transformed liver cells into cells which then produced normal levels of
insulin and meant that the diabetic mice appeared completely healthy.
Gene therapy treatments like this could offer hope for controlling what
is becoming a major health problem around the world.

                                  PART II
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TITLE:  Sugar's Turn
SOURCE: Global Business Network, by Gwynne Dyer
DATE:   Apr 25, 2003

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Sugar's Turn

The tobacco industry waged a two-decade fighting retreat against the
medical evidence that linked smoking to cancer, heart disease, emphysema
and other illnesses. Millions died prematurely who might well have quit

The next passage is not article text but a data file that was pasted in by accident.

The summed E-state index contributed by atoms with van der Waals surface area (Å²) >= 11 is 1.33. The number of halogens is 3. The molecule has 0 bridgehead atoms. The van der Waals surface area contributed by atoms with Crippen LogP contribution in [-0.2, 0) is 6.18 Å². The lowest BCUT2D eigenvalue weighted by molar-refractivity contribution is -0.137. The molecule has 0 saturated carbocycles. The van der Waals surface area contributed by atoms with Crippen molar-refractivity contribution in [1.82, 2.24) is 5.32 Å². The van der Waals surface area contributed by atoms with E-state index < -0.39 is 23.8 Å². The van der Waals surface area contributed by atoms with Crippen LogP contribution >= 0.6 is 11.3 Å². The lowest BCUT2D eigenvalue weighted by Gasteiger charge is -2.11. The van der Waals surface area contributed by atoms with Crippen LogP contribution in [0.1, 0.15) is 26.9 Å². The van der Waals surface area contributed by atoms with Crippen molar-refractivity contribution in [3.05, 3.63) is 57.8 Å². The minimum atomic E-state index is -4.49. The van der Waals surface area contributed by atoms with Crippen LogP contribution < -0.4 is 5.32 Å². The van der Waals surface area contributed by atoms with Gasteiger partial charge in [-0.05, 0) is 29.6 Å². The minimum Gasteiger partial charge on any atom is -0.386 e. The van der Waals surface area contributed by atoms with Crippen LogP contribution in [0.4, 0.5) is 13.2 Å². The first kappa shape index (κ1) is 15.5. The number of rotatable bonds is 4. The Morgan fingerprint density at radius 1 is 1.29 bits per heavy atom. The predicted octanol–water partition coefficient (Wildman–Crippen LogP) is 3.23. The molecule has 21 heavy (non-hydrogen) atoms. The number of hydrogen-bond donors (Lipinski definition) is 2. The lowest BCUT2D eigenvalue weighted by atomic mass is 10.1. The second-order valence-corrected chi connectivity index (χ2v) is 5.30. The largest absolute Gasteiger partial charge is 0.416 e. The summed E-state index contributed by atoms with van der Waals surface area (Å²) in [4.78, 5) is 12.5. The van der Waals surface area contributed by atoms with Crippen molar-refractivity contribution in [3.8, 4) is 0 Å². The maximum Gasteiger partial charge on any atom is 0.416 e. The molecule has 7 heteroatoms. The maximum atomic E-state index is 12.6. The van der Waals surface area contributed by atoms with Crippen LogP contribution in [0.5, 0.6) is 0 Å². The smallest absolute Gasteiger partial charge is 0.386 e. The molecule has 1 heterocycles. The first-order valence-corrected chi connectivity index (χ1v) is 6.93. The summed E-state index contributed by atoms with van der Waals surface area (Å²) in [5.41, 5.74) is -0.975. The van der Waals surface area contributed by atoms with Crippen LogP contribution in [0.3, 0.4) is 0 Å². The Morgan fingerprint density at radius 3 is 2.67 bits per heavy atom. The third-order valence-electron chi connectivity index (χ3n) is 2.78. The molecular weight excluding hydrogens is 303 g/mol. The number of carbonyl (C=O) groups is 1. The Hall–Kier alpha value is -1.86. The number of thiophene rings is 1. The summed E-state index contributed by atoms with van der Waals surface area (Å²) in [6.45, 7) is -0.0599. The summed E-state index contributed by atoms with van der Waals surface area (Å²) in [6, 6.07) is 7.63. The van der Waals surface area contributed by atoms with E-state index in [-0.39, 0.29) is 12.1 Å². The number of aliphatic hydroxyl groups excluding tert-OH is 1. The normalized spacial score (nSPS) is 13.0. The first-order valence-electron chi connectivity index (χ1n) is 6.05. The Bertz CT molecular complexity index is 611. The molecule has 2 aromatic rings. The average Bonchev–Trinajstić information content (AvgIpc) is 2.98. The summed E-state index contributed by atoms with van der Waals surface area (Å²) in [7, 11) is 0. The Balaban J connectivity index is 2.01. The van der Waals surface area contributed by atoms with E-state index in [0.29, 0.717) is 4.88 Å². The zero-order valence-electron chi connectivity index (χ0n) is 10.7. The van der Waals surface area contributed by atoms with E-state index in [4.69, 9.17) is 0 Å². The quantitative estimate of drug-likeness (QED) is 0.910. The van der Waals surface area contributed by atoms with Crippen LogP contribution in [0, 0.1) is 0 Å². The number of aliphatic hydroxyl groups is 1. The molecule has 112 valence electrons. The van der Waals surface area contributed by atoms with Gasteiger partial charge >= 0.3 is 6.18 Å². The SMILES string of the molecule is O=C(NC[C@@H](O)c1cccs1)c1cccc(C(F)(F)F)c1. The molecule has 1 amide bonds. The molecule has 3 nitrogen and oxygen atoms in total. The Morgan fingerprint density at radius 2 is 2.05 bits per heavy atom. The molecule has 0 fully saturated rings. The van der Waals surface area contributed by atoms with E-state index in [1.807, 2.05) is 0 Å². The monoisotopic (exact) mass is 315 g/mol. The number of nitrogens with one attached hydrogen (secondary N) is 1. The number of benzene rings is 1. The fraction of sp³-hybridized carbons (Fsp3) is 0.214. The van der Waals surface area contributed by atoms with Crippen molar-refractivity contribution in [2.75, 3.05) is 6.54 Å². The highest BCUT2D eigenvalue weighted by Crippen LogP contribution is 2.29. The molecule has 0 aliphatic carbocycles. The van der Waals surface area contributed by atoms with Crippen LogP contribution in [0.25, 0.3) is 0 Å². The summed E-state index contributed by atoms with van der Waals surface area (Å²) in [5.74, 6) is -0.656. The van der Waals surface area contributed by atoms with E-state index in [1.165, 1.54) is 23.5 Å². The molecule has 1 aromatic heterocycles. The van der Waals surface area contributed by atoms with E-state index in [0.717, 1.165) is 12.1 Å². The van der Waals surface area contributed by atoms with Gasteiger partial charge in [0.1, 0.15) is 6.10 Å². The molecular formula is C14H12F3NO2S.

if the tobacco lobby's PR people and tame scientists had not laboured day
and night to fudge the issue and confuse the customers. Big Tobacco may
now be facing its Waterloo in the United States, as the courts award
bigger and bigger settlements to its victims or their survivors, but the
long rearguard action did keep the profits rolling in for twenty extra
years. And now it's Big Sugar's turn.

Last Wednesday in Rome the World Health Organisation and the UN Food and
Agriculture Organisation jointly launched an independent expert report on
diet which stated, among other things, that free (that is, added) sugar
should not exceed ten percent of the calories in normal daily food
intake. The US-based Sugar Association has gone into overdrive to